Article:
President Trump said Tuesday that Republicans should allow Obamacare to collapse and wait for Democrats to seek the GOP's help fixing it now that the Republican effort to repeal and replace the Affordable Care Act has failed.

Trump told reporters at the White House that his preference is "to let Obamacare fail," an approach he said "will be a lot easier."

"And I think we're probably in that position where we'll let Obamacare fail. We're not going to own it. I'm not going to own it," Trump said. "I can tell you the Republicans are not going to own it. We'll let Obamacare fail and then the Democrats are going to come to us."

The president acknowledged that he was "disappointed" with Senate Republicans' inability to pass a bill that repealed and replaced Obamacare simultaneously. Two conservative lawmakers, Sens. Jerry Moran and Mike Lee, emerged Monday evening with their opposition to the healthcare bill senators have been working on for more than a month, effectively killing the legislation. Sens. Rand Paul and Susan Collins had already announced their intention to vote "no" on the measure.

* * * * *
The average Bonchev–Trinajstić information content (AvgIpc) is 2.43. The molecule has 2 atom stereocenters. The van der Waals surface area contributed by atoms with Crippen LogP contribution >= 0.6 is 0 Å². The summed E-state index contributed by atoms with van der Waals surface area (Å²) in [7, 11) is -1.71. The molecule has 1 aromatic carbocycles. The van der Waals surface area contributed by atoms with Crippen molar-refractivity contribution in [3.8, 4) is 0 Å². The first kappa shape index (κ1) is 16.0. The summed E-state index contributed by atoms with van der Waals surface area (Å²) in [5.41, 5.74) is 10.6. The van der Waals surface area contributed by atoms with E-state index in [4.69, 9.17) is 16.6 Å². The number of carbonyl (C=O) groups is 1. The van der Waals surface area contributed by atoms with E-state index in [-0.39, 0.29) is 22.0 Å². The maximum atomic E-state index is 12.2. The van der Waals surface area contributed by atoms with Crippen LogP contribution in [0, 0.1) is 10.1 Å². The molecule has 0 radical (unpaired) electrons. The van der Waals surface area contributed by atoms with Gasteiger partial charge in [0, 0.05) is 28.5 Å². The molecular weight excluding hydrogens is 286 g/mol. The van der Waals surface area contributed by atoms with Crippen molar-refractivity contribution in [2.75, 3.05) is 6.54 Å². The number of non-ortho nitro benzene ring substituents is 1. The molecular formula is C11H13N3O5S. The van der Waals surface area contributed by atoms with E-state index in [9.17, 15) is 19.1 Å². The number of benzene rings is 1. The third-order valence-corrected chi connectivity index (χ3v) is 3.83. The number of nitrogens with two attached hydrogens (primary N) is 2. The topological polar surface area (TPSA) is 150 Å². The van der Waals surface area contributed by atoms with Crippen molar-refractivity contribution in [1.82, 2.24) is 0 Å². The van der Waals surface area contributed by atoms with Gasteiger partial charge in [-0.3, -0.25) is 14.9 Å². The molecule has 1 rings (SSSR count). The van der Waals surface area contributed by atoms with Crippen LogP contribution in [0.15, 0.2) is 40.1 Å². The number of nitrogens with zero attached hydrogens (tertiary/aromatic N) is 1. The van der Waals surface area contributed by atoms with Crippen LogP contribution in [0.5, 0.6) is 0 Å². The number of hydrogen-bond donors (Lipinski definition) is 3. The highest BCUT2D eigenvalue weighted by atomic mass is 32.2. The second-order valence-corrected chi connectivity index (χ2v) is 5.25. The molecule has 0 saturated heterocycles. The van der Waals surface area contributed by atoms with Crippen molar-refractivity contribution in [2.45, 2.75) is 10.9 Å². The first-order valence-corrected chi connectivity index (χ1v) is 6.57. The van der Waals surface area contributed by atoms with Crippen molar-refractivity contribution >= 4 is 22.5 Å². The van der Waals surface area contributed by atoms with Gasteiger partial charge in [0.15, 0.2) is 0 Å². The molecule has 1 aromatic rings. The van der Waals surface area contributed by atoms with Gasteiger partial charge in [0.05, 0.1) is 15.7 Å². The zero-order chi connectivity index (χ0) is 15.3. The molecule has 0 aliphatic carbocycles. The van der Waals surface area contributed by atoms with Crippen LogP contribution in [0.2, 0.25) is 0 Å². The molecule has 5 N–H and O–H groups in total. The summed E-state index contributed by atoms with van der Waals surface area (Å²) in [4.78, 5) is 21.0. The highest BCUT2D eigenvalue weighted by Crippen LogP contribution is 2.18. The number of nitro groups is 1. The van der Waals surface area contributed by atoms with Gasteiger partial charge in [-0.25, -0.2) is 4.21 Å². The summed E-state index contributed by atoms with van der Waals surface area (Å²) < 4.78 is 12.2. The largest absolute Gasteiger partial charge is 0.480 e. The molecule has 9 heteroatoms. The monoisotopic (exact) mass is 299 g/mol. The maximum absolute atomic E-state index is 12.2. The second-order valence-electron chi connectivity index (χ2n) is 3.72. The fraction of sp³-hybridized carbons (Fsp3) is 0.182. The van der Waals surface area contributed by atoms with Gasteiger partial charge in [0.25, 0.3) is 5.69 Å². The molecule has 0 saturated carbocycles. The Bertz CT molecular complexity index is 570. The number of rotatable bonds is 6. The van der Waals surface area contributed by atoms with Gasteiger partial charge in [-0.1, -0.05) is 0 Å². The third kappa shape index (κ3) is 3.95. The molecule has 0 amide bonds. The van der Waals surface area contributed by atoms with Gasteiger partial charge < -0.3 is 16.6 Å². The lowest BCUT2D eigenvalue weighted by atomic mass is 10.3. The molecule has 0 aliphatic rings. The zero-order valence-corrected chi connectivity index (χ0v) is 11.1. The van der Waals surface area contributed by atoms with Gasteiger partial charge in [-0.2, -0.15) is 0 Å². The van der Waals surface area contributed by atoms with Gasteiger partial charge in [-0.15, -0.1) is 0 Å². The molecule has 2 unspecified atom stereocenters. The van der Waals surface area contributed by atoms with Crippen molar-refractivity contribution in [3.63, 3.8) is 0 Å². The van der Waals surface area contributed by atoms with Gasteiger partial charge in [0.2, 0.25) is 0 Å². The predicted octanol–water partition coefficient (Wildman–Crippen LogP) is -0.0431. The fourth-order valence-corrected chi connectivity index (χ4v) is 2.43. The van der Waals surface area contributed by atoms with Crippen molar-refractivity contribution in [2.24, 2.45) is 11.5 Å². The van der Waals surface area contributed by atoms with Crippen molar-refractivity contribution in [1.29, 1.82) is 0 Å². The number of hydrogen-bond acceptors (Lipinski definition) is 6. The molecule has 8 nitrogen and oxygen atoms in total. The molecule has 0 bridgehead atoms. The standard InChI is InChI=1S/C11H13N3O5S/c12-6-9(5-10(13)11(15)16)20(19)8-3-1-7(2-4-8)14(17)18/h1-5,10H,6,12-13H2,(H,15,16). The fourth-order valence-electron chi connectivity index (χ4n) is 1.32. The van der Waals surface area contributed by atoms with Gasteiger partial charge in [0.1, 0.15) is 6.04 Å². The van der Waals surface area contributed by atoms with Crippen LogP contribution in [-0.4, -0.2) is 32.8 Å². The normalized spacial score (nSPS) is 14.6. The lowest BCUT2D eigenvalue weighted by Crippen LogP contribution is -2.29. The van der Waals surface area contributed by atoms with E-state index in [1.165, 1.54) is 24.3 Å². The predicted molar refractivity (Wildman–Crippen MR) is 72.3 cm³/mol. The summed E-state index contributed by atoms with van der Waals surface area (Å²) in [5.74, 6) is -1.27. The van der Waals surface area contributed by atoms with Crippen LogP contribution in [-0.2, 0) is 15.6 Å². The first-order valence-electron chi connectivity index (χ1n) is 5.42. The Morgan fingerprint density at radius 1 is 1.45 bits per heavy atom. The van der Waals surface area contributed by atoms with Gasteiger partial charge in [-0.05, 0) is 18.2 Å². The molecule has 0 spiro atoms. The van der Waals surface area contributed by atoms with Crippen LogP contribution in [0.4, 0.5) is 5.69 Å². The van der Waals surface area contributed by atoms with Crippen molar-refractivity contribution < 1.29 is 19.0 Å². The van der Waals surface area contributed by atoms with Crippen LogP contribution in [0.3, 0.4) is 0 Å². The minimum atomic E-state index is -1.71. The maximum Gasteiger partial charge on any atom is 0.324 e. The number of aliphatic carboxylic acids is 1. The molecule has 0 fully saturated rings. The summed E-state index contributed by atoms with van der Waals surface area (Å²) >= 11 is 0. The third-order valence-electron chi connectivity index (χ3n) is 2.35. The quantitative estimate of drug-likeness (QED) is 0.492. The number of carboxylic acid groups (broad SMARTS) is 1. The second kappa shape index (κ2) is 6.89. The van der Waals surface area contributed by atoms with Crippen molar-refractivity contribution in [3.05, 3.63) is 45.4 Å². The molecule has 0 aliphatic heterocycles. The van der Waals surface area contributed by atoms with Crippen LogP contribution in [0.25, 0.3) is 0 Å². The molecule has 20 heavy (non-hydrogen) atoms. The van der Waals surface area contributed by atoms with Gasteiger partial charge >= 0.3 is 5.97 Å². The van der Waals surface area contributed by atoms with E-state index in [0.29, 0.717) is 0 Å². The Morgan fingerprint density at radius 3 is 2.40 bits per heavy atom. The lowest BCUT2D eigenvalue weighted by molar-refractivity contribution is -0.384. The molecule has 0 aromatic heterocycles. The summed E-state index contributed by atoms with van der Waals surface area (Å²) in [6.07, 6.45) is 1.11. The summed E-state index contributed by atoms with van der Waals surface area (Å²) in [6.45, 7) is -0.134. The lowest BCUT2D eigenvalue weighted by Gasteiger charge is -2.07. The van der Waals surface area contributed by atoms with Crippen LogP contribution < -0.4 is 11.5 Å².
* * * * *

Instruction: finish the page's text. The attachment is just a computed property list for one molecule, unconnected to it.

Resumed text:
Senate Majority Leader Mitch McConnell has said he will now proceed with the House-passed version of a healthcare bill, amended to include a clean repeal measure Republicans supported overwhelmingly in 2015. The clean repeal provision would end Obamacare in two years, giving lawmakers a chance to work out the details of its replacement in the meantime.

When the fate of the Senate healthcare bill was first looking uncertain before the July 4th recess, Trump tweeted his support for the concept of fully repealing Obamacare first and then debating a replacement system.

Trump said he did not expect Moran and Lee to come out against the healthcare bill on Monday evening. Although senators had planned to vote on the legislation this week, Sen. John McCain's absence due to surgery prompted McConnell to delay the vote while McCain recovers.

"I was very surprised when the two folks came out last night because we thought they were in fairly good shape, but they did. You know, everybody has their own reason," Trump said. "And we'll have to probably pull in those few people who voted against it. They'll have to explain to you why they did, and I'm sure they'll have very fine reasons."

Trump said that leadership's efforts to unite 48 of the Senate's 52 Republicans behind the failed bill was "a pretty impressive vote by any standard."